Entropa: art of politics, heart of a nation

Linked with David Cerny – Czech Republic, and with About the State, the State-owned and the Non-state Owned Cultural Sector in Bulgaria.

Published on openDemocracy, by Dessy Gavrilova, Jan. 16, 2009.

… On 15 January 2009 an exhibition opened on the premises of the European Council in Brussels to mark the beginning of the Czech Republic’s six-month presidency of the European Union. The authors were, until the day of the launch, believed to be twenty-seven artists from each of the EU’s member-states, but media attention and political turmoil in Bulgaria forced the true – and single – author to declare his hoax on 13 January. It turned out to be the well known Czech conceptual artist, David Cerny. Dessy Gavrilova is founder-director of The Red House – Center for Culture and Debate in Sofia, Bulgaria. The citizens of Bulgaria have long forgotten that art could be a political force. It used to be under communism, but lost its importance since the change of 1989 and after. Now, at the beginning of 2009, art again matters in this country …

… The “Batak case” demonstrated how traumatised, full of complexes, and trapped in nationalistic and provincial attitudes most Bulgarian institutions are (a condition shared by a big proportion of Bulgarian citizens). Amid the spasm of hysteria, liberal voices were a distinct and weak minority. From the inside – and especially from that liberal corner – all of this made the then-brand-new European Union member-state feel deeply depressing.

In this, the Batak affair of 2007 looks as if it prefigures the Entropa one of 2009. But there are two differences. The first is in the dominant reaction of contributors on Bulgaria’s internet forums. Over Batak, they almost unanimously joined the nationalistic-xenophobic tide; over Entropa they have predominantly laughed at the “Turkish toilet” metaphor (while only wondering why the toilet was depicted as so clean …) and congratulated the non-existent Bulgarian artist Elena Jelebova for her daring work.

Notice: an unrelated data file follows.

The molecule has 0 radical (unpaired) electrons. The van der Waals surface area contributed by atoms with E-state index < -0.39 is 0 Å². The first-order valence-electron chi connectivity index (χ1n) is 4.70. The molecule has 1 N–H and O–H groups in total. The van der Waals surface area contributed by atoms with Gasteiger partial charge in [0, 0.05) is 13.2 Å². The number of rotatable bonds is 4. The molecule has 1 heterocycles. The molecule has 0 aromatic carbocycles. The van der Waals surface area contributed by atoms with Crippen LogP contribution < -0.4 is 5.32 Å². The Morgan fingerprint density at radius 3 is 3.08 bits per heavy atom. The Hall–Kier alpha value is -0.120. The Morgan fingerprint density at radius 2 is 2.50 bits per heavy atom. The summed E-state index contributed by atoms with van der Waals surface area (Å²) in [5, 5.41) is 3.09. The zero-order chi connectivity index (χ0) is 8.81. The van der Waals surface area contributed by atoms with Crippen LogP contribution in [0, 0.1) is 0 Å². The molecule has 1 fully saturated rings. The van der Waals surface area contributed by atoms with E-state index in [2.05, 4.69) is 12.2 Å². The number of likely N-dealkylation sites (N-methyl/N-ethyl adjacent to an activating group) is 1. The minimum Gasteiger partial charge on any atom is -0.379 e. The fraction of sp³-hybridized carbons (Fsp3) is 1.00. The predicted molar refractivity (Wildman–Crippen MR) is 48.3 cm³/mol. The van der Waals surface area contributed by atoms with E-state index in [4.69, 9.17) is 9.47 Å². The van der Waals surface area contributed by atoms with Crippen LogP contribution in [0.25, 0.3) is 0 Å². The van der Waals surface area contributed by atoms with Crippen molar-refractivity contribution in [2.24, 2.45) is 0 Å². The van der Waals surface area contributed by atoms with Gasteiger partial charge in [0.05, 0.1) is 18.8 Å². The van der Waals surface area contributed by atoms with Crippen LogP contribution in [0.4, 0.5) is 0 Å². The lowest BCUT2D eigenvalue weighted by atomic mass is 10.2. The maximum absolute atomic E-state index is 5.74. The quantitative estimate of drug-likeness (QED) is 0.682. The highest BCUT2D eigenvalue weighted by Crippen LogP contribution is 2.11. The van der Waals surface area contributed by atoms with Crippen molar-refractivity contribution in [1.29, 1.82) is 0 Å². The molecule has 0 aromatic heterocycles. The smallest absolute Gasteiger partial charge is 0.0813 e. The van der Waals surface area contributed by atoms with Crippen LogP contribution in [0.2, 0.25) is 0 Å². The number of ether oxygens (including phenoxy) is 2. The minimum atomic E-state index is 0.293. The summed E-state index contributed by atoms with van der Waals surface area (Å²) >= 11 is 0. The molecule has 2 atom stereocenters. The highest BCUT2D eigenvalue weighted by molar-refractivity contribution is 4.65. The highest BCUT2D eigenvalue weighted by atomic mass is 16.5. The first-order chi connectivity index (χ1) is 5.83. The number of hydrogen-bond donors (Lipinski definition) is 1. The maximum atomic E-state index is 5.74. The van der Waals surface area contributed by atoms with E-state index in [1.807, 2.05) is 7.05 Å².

The second difference is that since Elena Jelebova is a fiction, the consequences for her and her family are less alarming than they were for Martina Baleva. Bulgarian nationalists have no one to threaten, and the Bulgarian police do not have to waste resources in ensuring anyone’s personal security. The latter point is especially important these days, when the police have been mobilising all their forces to subdue a three-day protest on 14-16 January against government mismanagement by students, eco-activists, doctors, teachers, agricultural workers, and pensioners in front of the parliament building in Sofia.

Gas-less, humourless, cold, chaotic… Bulgaria has definitely stepped into the new year and the Czech Republic’s EU presidency with its wrong foot. Artists alone have some reason to cheer – because art has proved to be still capable of inspiring political action and debate. (full text, 16 – 01 – 2009).

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